Tom Hooper just won Best Director and Best Picture for “The King’s Speech” at the Oscars. The expansive cinematography in that film revealed the gravity of King George VI’s every word. In “The Damned United,” which he made in 2009, the cinematography needs to be so wide open just to keep Brian Clough’s ego inside.
Michael Sheen plays Brian Clough in such a way that he becomes one of those characters you can only refer to by his full name. Clough has one of the most winning records in the history of the Premier League of British football, and yet Clough’s name has become synonymous with “The 44 Days,” or the immensely brief time he was manager of Leeds United and led them to their worst season opening in the history of the club.
“The Damned United” is a “sports movie” but avoids any of the usual clichés or even common themes of the genre. Here is a movie in which the loser becomes the legend.
Clough began his career as the manager of Derby County, which in the mid ‘60s was a struggling team near the bottom of the 2nd Division of the league. As part of the European Cup, Derby got to play the top seeded Leeds. Derby got trounced, but Clough was embarrassed not just for his team but also personally after the Leeds manager Don Revie (Colm Meaney) refused to shake his hand and blew him off for an after game drink.
Fast forward to 1974, and Revie has been appointed the manager of the national team after a disappointing run in the World Cup. Leeds’s replacement is Brian Clough, and he told the team that every award they ever won should be thrown “in the bin because they were not won fairly.” He hated the team, he hated the players and he hated Revie, and the film becomes a character study into Clough’s reasons why.
What Sheen brings to the performance is simply an immersed, headstrong attitude. He is not humble, and yet not overly rude, boastful, sarcastic or tough. He does swear and get in some witty jabs, but Clough is merely utterly confident of himself, and Sheen’s glowing personality and constantly brimming façade gives that exact impression.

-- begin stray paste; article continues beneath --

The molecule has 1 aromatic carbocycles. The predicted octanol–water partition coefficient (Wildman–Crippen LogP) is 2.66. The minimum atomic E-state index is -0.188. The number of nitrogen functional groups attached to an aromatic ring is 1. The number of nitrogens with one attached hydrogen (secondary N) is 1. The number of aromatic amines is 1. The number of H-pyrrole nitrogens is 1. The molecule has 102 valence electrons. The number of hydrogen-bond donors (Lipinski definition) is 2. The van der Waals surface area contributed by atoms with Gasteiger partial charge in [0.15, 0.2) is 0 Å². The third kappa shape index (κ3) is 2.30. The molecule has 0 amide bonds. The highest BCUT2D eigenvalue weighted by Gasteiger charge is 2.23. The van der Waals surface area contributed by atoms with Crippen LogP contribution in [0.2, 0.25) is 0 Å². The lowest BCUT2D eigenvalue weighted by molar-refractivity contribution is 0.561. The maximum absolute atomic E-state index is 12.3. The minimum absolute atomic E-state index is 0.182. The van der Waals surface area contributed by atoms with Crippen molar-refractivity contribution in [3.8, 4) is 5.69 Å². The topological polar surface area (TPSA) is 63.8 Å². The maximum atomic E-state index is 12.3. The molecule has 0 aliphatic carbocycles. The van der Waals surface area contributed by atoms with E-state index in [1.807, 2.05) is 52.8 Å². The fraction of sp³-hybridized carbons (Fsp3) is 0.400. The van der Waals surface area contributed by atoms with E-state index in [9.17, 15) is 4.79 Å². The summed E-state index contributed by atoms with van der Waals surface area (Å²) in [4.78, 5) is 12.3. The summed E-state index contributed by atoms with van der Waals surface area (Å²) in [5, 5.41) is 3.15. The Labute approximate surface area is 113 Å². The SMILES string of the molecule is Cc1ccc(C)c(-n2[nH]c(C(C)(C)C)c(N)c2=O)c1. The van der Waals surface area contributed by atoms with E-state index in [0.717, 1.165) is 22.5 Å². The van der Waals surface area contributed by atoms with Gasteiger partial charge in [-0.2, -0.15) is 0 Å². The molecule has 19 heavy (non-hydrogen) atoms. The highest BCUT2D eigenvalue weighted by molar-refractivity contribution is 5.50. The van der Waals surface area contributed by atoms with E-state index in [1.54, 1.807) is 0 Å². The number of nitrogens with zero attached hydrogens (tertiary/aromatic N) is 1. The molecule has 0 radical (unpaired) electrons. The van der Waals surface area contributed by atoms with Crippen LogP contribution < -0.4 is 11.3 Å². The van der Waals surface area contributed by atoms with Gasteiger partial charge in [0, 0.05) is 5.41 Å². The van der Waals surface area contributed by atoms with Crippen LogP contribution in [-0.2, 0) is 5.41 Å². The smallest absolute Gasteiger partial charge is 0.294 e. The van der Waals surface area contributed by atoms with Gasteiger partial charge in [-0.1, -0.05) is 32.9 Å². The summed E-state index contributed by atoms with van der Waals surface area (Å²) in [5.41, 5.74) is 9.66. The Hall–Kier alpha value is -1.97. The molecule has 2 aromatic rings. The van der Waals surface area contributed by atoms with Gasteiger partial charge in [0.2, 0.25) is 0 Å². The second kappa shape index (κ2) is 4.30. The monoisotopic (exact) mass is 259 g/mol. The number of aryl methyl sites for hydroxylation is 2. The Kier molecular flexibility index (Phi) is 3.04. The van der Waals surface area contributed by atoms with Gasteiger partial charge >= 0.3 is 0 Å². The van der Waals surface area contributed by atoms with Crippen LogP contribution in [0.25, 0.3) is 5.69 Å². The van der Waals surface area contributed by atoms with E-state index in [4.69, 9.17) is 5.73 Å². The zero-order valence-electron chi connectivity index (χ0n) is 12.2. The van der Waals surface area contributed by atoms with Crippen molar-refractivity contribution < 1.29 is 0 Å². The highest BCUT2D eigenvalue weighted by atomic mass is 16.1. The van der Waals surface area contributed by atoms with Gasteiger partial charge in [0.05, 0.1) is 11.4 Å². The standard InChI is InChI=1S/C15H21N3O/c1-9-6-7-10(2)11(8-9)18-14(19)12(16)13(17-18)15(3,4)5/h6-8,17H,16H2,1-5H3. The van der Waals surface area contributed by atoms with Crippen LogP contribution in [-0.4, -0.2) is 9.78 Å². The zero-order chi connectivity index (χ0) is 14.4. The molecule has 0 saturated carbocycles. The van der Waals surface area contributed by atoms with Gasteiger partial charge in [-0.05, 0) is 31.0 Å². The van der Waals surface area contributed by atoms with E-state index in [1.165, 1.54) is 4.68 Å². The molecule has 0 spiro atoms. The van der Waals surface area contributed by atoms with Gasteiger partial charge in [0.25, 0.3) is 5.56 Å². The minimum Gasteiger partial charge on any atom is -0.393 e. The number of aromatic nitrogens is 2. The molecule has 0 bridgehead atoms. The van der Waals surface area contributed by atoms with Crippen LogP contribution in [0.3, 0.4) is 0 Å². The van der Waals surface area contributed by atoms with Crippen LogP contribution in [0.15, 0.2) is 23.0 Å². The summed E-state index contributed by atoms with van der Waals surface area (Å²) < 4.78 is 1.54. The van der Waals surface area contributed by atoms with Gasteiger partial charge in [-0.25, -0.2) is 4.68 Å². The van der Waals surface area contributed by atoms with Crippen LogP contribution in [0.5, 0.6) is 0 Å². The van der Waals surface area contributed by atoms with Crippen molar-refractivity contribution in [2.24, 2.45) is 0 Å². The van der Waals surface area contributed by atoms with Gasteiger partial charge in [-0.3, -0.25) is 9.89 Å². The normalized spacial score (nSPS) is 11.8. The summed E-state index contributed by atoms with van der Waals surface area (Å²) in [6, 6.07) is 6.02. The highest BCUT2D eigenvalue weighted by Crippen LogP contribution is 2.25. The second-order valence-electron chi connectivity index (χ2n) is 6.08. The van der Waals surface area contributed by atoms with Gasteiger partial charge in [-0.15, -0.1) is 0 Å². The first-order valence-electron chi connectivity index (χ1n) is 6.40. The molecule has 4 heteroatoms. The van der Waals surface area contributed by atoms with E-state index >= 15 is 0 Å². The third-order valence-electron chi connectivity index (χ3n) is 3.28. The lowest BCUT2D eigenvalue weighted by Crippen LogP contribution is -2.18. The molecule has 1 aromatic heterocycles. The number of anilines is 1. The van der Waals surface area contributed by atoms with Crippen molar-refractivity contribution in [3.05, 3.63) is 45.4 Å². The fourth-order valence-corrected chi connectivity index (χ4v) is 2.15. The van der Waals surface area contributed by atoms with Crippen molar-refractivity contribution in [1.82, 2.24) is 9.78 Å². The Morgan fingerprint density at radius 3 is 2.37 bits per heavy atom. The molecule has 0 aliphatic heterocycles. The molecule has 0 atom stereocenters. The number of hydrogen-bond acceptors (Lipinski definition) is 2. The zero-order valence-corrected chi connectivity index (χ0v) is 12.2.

He makes good choices and is even inspiring. His knowledge of the sport and even experience as a player ultimately allowed him to lead his team to the national championships. But in all of his motivating speeches and victories, we see no one but him. Most sports movies usually individualize a member of the team, providing the screenplay with someone for the coach to relate to, but this film is all about Clough.
That feeling of singularity in the story is thanks in part to Hooper’s direction. Hooper delicately paces Clough’s rise and fall, including mostly stock footage of matches, no “big games” and particularly minimal camera movement. There’s a scene early on where Clough is on the phone with his partner Peter Taylor (Timothy Spall) as he’s just tracked down a new player for the team. The camera moves in on Clough so subtly and slowly, but we get the sensation that his head and ego are just growing with potential.
Hooper then puts Clough’s ego to the test with the Leeds squad, a group of players all dressed in bright purple, their names always starkly visible on their jerseys and identified above any other player on the Derby squad. It’s almost as if by just standing on the pitch with their backs to the camera they are challenging Clough’s ego and authority.
“The Damned United” is richly directed, photographed and acted. With Sheen, Timothy Spall and even Jim Broadbent in the cast, Hooper has assembled just about the three most underrated British actors working today, and they’re all doing wonderful screen acting.
“The King’s Speech” won the Oscar because it is so inspirational and moving. “The Damned United” is hardly an inspirational story of victory, but somehow it still seems like a win.